Program Cover & Poster Artwork

Program Cover & Poster Artwork

Each year, the A&S Student Symposium program booklet and event poster feature artwork curated from that year’s research presentations. 

If you would like your research to be considered for the program and poster of the next symposium, please submit your work for consideration using this form by March 22, 2024.

Cover Artwork Archive

2023-2024 A&S Student Symposium

In Changing We Stay Artwork

In Changing, We Stay

Hannah Zaheer, ’25, a philosophy, politics, economics, and law program (PPEL) major with minors in dance and health studies, choreographed a dance piece titled In Changing, We Stay, mentored by Alicia Díaz, associate professor of dance. The piece is based on research regarding conceptions of the self and self-understanding, which intertwines the philosophy aspect of Zaheer’s academic major and passion for dance. The choreographic process included collaboration with a costume design mentor and student lighting designer to create the design elements for the piece’s performance. The photo is by Ethan Swift.

Understanding ADHD Patterns Through Smartphone App Usage Data Artwork

Understanding ADHD with Machine Learning Models

"Understanding ADHD with Machine Learning Models: a novel approach to detecting ADHD behaviors through app usage data" is an effort to explore the feasibility of predicting attention-deficit/hyperactivity disorder (ADHD) in college-age students using smartphone app usage data. Majoring in computer science and mathematics, Kritim K. Rijal, ’25, worked under the mentorship of Dr. Shweta Ware, assistant professor of computer science, and in collaboration with Dr. Laura Knouse, professor of psychology. Data collected from a research study, SASSEMA, was analyzed to find a correlation between the ADHD state of participants and their digital behaviors, and a family of machine-learning models was constructed for ADHD prediction.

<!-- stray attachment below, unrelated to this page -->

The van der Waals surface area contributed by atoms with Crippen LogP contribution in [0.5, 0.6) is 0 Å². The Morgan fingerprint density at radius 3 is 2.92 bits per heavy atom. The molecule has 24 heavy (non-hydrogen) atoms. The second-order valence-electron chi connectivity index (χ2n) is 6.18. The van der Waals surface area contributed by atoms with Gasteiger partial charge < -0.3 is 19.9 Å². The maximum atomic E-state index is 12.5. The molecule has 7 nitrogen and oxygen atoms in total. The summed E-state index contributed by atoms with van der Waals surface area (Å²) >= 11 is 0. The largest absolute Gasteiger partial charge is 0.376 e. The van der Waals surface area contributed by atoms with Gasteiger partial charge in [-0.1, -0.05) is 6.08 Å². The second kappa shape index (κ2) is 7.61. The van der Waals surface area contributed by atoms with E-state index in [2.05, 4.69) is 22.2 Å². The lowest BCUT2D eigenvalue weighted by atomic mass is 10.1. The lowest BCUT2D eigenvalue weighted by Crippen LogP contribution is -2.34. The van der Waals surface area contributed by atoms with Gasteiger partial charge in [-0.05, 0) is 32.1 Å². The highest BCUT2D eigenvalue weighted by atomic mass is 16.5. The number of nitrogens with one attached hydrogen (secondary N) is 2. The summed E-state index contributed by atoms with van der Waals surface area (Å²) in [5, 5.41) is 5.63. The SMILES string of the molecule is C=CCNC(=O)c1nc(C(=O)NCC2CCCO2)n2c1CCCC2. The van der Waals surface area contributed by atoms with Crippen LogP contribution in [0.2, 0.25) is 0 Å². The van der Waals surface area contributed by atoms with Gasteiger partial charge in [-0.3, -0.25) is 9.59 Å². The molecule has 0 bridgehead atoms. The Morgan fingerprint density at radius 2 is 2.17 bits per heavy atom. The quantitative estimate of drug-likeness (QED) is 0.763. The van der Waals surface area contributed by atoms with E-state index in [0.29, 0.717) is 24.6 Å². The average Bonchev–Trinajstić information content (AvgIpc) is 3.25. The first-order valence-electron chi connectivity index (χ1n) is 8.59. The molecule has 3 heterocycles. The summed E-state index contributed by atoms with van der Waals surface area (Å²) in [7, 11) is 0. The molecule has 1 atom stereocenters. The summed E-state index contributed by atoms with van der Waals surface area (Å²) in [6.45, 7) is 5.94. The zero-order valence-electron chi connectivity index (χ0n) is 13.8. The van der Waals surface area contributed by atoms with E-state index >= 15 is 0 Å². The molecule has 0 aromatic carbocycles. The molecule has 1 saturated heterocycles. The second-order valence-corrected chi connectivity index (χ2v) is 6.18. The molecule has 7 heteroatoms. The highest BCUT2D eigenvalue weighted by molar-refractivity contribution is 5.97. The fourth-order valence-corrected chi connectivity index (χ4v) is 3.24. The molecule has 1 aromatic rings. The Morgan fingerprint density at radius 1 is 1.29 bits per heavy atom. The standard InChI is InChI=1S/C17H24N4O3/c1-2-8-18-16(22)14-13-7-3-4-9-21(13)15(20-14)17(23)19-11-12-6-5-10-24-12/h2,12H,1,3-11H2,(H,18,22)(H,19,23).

Displacement through Transportation and Speculation in Richmond Virginia Artwork

Displacement through Transportation and Speculation in Richmond, Virginia

Mentored by Patricia Herrera, professor of theatre and dance, Liam Keenan, ’24, a theatre arts major, explored Richmond’s transportation history and the associated racial and economic inequalities in "Displacement through Transportation and Speculation in Richmond, Virginia." Keenan asserts that displacement is a form of transportation in Richmond, born from the City’s role as the slave trading capital of the Upper South. Streetcars enabled white flight to suburbs, while buses became related to marginalized groups, segregating communities and reinforcing hierarchies. Suburban expansion further divided Richmond and restricted access to transportation and economic opportunities.